The Postgraduate Honor Will Allow Him to Tell Stories of Paraguay’s Society, Politics and Environment
By Rebecca Dell
Columbia, Mo. (June 12, 2015) — Missouri School of Journalism master’s student Caleb O’Brien has won the O.O. McIntyre Fellowship, the most prestigious postgraduate award given by the Missouri School of Journalism.
The program’s one-year, $12,000 stipend allows a recent graduate to delve deep into a reporting and writing project. O’Brien plans to travel to Paraguay, a landlocked South American country of 7 million people.
“I’m honored and deeply grateful to receive the McIntyre,” O’Brien said. “For me, as a reporter, the opportunity to spend a year exploring big, complicated issues in a challenging environment will be invaluable.”
O’Brien, a Columbia, Missouri, native, will graduate with his master’s degree in journalism in December 2015. At the School of Journalism, he has focused on science and environmental reporting. O’Brien earned his undergraduate degree in philosophy-neuroscience-psychology from Washington University in St. Louis in 2009.
He spent two years beekeeping with the Peace Corps in Paraguay from 2009 to 2011. During his time there, O’Brien said he saw many complex issues worthy of journalistic coverage and a lack of nuanced English-language coverage. In 2013, he worked as an agribusiness specialist for Peace Corps Response in Panama.
“Paraguay typifies many of the issues confronting the world today, including environmental degradation, extreme income inequality, organized crime and the opportunities and challenges of rapid modernization,” O’Brien said. “But Paraguay is itself sui generis: bilingual, emerging from the long shadow of a dictatorship and the even longer shadow of a devastating war, and possessing a durable and independent culture.”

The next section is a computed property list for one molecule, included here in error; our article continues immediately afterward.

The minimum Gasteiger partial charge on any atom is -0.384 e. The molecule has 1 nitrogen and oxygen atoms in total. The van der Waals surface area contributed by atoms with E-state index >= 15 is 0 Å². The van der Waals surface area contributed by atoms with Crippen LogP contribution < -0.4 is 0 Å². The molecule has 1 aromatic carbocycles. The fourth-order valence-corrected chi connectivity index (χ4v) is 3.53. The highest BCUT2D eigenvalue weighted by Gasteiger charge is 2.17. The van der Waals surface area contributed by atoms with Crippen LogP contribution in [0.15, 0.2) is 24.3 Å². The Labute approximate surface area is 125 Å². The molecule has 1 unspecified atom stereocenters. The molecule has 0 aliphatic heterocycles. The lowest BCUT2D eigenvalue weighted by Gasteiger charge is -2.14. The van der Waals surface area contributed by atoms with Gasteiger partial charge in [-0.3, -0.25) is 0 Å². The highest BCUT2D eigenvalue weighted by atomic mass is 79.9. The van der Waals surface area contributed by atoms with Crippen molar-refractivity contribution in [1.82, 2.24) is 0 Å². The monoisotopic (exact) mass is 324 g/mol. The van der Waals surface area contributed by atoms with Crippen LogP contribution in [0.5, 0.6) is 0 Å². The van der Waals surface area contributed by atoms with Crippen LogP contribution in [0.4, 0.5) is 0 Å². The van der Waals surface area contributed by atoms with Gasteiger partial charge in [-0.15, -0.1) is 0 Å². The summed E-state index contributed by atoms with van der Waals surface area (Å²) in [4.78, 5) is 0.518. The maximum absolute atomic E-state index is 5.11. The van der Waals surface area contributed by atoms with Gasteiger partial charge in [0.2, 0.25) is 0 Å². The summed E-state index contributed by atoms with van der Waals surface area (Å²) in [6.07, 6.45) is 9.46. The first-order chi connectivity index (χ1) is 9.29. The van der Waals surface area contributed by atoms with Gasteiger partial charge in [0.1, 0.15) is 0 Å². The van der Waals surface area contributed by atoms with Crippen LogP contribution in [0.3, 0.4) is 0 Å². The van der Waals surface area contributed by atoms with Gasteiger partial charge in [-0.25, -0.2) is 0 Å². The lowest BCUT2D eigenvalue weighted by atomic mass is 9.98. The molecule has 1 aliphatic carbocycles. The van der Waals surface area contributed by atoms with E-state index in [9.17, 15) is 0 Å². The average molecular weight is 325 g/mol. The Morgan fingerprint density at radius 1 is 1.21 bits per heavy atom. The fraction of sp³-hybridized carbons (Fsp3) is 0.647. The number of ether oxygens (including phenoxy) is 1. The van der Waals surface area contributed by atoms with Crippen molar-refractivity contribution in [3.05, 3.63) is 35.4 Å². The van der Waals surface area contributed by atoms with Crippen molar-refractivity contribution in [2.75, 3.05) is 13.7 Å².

Here’s what O’Brien has to say about some of the stories he hopes to cover during his fellowship:
- The peasants who brought down a president: I’ve yet to see a satisfactory accounting of why then-president Fernando Lugo was booted from office in June 2012, but many point to a violent dispute between landless peasants and a wealthy landowner as an pivotal event leading to his eviction. I would like to track down those involved in the dispute and tell their stories.
- Crucified: On several recent occasions, bus drivers and government workers in Paraguay have had themselves crucified (literally) in protest. I hope to explore what drives someone to take such extreme action by focusing on one or two of the protesters.
- Faces of Tereré: The national drink in Paragay is tereré, a cold version of maté — the tea-like drink popular throughout South America’s southern cone. Drinking tereré is an important social activity, and the process is replete with ritual and tradition. To drink tereré, you need three pieces of equipment: the guampa (a cup, often made from wood or horn), the bombilla (a metal straw with a coarse filter covering the bottom) and the jarra (a thermos or pitcher). As deeply personal, quotidian objects, tereré kits often reflect their owners’ interests, political affiliations, histories and socioeconomic statuses. I hope to do on ongoing series of environmental portraits of Paraguayans with their tereré kits. The series would document both the breadth of the tradition and the range of Paraguayan lives and lifestyles. An exciting project in its own right (to me, at least), the portraits could help fill any downtime I might have in other projects and serve as a tool for finding new sources and stories.
“I hope the work I produce over the duration of the fellowship will benefit a country and a people for whom I care a great deal,” O’Brien said.
Updated: September 8, 2020